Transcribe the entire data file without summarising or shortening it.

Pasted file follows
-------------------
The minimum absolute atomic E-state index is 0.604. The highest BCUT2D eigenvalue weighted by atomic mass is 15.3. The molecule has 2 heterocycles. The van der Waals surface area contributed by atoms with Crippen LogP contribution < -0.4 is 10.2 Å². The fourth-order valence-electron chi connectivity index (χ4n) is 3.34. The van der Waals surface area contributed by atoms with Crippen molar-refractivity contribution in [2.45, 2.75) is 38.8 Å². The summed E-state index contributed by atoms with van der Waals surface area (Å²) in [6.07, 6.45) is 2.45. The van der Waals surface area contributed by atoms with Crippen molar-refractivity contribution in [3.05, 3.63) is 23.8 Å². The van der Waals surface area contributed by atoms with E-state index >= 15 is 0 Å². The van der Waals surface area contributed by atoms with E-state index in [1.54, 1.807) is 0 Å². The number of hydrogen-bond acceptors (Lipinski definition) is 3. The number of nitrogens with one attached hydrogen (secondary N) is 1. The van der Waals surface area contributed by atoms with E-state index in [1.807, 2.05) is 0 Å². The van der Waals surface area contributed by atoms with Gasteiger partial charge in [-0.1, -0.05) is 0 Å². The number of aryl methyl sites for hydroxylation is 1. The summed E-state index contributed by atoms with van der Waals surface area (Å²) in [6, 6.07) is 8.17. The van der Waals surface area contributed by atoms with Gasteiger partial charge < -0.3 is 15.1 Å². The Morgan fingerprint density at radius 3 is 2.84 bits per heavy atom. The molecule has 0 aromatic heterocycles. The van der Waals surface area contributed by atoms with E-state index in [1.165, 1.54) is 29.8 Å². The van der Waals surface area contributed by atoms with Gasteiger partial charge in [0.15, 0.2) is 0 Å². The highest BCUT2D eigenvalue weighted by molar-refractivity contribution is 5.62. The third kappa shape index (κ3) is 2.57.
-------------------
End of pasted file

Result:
The minimum absolute atomic E-state index is 0.604. The highest BCUT2D eigenvalue weighted by atomic mass is 15.3. The molecule has 2 heterocycles. The van der Waals surface area contributed by atoms with Crippen LogP contribution < -0.4 is 10.2 Å². The fourth-order valence-electron chi connectivity index (χ4n) is 3.34. The van der Waals surface area contributed by atoms with Crippen molar-refractivity contribution in [2.45, 2.75) is 38.8 Å². The summed E-state index contributed by atoms with van der Waals surface area (Å²) in [6.07, 6.45) is 2.45. The van der Waals surface area contributed by atoms with Crippen molar-refractivity contribution in [3.05, 3.63) is 23.8 Å². The van der Waals surface area contributed by atoms with E-state index >= 15 is 0 Å². The van der Waals surface area contributed by atoms with E-state index in [1.54, 1.807) is 0 Å². The number of hydrogen-bond acceptors (Lipinski definition) is 3. The number of nitrogens with one attached hydrogen (secondary N) is 1. The van der Waals surface area contributed by atoms with E-state index in [1.807, 2.05) is 0 Å². The van der Waals surface area contributed by atoms with Gasteiger partial charge in [-0.1, -0.05) is 0 Å². The number of aryl methyl sites for hydroxylation is 1. The summed E-state index contributed by atoms with van der Waals surface area (Å²) in [6, 6.07) is 8.17. The van der Waals surface area contributed by atoms with Gasteiger partial charge < -0.3 is 15.1 Å². The Morgan fingerprint density at radius 3 is 2.84 bits per heavy atom. The molecule has 0 aromatic heterocycles. The van der Waals surface area contributed by atoms with E-state index in [1.165, 1.54) is 29.8 Å². The van der Waals surface area contributed by atoms with Gasteiger partial charge in [0.15, 0.2) is 0 Å². The highest BCUT2D eigenvalue weighted by molar-refractivity contribution is 5.62. The third kappa shape index (κ3) is 2.57.